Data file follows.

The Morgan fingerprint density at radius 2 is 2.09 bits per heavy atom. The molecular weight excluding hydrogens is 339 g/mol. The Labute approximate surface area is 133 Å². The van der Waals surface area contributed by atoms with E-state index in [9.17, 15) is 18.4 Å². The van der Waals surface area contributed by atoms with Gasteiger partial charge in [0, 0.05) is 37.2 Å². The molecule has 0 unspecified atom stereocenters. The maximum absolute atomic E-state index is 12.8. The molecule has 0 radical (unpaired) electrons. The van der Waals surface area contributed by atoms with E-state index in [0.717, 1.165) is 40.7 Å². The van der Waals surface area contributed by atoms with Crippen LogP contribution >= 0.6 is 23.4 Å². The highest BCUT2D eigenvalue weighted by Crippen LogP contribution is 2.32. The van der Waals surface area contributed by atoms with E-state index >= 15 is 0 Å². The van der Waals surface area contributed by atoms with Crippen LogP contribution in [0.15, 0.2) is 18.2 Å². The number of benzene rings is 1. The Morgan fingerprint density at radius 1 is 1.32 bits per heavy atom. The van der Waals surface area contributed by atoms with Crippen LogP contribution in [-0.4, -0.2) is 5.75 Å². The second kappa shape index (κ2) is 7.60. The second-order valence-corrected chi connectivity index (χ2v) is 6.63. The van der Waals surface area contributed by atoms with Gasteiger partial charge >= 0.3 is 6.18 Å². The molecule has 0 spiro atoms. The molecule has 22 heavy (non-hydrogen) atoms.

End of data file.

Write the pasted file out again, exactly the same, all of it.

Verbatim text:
The Morgan fingerprint density at radius 2 is 2.09 bits per heavy atom. The molecular weight excluding hydrogens is 339 g/mol. The Labute approximate surface area is 133 Å². The van der Waals surface area contributed by atoms with E-state index in [9.17, 15) is 18.4 Å². The van der Waals surface area contributed by atoms with Gasteiger partial charge in [0, 0.05) is 37.2 Å². The molecule has 0 unspecified atom stereocenters. The maximum absolute atomic E-state index is 12.8. The molecule has 0 radical (unpaired) electrons. The van der Waals surface area contributed by atoms with E-state index in [0.717, 1.165) is 40.7 Å². The van der Waals surface area contributed by atoms with Crippen LogP contribution >= 0.6 is 23.4 Å². The highest BCUT2D eigenvalue weighted by Crippen LogP contribution is 2.32. The van der Waals surface area contributed by atoms with E-state index >= 15 is 0 Å². The van der Waals surface area contributed by atoms with Crippen LogP contribution in [0.15, 0.2) is 18.2 Å². The number of benzene rings is 1. The Morgan fingerprint density at radius 1 is 1.32 bits per heavy atom. The van der Waals surface area contributed by atoms with Crippen LogP contribution in [-0.4, -0.2) is 5.75 Å². The second kappa shape index (κ2) is 7.60. The second-order valence-corrected chi connectivity index (χ2v) is 6.63. The van der Waals surface area contributed by atoms with Gasteiger partial charge >= 0.3 is 6.18 Å². The molecule has 0 spiro atoms. The molecule has 22 heavy (non-hydrogen) atoms.